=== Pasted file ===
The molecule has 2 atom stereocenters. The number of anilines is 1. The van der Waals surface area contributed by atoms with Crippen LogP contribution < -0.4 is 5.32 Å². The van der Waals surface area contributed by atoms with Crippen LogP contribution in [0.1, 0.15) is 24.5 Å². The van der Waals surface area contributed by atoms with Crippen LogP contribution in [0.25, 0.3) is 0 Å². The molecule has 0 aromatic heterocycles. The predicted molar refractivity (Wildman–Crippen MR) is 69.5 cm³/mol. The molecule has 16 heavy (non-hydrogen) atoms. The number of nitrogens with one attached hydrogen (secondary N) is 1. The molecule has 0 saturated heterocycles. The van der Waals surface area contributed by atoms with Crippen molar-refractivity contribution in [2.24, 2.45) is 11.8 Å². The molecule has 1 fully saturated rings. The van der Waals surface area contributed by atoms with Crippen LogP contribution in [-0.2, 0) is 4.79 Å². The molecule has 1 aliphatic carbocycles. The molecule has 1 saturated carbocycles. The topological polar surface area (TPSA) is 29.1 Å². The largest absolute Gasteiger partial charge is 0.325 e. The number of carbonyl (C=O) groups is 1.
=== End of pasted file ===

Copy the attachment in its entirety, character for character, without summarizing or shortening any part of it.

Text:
The molecule has 2 atom stereocenters. The number of anilines is 1. The van der Waals surface area contributed by atoms with Crippen LogP contribution < -0.4 is 5.32 Å². The van der Waals surface area contributed by atoms with Crippen LogP contribution in [0.1, 0.15) is 24.5 Å². The van der Waals surface area contributed by atoms with Crippen LogP contribution in [0.25, 0.3) is 0 Å². The molecule has 0 aromatic heterocycles. The predicted molar refractivity (Wildman–Crippen MR) is 69.5 cm³/mol. The molecule has 16 heavy (non-hydrogen) atoms. The number of nitrogens with one attached hydrogen (secondary N) is 1. The molecule has 0 saturated heterocycles. The van der Waals surface area contributed by atoms with Crippen molar-refractivity contribution in [2.24, 2.45) is 11.8 Å². The molecule has 1 fully saturated rings. The van der Waals surface area contributed by atoms with Crippen LogP contribution in [-0.2, 0) is 4.79 Å². The molecule has 1 aliphatic carbocycles. The molecule has 1 saturated carbocycles. The topological polar surface area (TPSA) is 29.1 Å². The largest absolute Gasteiger partial charge is 0.325 e. The number of carbonyl (C=O) groups is 1.